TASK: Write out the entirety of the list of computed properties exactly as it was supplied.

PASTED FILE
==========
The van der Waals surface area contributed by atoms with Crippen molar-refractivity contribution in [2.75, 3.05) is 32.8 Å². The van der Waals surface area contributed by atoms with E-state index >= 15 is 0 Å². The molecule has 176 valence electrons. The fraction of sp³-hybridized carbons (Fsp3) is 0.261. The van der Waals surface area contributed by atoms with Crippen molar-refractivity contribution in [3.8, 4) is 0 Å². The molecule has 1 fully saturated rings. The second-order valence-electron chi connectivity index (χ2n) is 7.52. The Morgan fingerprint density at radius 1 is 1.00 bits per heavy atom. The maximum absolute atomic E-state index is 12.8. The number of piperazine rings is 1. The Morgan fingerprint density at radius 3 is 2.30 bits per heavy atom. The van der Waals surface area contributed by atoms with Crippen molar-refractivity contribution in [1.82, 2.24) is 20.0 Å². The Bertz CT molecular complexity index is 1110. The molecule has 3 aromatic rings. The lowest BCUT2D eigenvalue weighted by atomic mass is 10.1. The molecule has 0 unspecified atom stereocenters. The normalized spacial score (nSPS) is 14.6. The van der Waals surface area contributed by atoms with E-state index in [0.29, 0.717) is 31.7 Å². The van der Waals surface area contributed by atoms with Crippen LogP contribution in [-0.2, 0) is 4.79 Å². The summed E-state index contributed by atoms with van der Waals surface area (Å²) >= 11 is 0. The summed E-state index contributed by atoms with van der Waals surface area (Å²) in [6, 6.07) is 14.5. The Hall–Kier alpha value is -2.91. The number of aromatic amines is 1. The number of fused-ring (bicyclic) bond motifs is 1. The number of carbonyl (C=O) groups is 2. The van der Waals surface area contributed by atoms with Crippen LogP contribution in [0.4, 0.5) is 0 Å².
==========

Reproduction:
The van der Waals surface area contributed by atoms with Crippen molar-refractivity contribution in [2.75, 3.05) is 32.8 Å². The van der Waals surface area contributed by atoms with E-state index >= 15 is 0 Å². The molecule has 176 valence electrons. The fraction of sp³-hybridized carbons (Fsp3) is 0.261. The van der Waals surface area contributed by atoms with Crippen molar-refractivity contribution in [3.8, 4) is 0 Å². The molecule has 1 fully saturated rings. The second-order valence-electron chi connectivity index (χ2n) is 7.52. The Morgan fingerprint density at radius 1 is 1.00 bits per heavy atom. The maximum absolute atomic E-state index is 12.8. The number of piperazine rings is 1. The Morgan fingerprint density at radius 3 is 2.30 bits per heavy atom. The van der Waals surface area contributed by atoms with Crippen molar-refractivity contribution in [1.82, 2.24) is 20.0 Å². The Bertz CT molecular complexity index is 1110. The molecule has 3 aromatic rings. The lowest BCUT2D eigenvalue weighted by atomic mass is 10.1. The molecule has 0 unspecified atom stereocenters. The normalized spacial score (nSPS) is 14.6. The van der Waals surface area contributed by atoms with E-state index in [0.29, 0.717) is 31.7 Å². The van der Waals surface area contributed by atoms with Crippen LogP contribution in [-0.2, 0) is 4.79 Å². The summed E-state index contributed by atoms with van der Waals surface area (Å²) >= 11 is 0. The summed E-state index contributed by atoms with van der Waals surface area (Å²) in [6, 6.07) is 14.5. The Hall–Kier alpha value is -2.91. The number of aromatic amines is 1. The number of fused-ring (bicyclic) bond motifs is 1. The number of carbonyl (C=O) groups is 2. The van der Waals surface area contributed by atoms with Crippen LogP contribution in [0.4, 0.5) is 0 Å².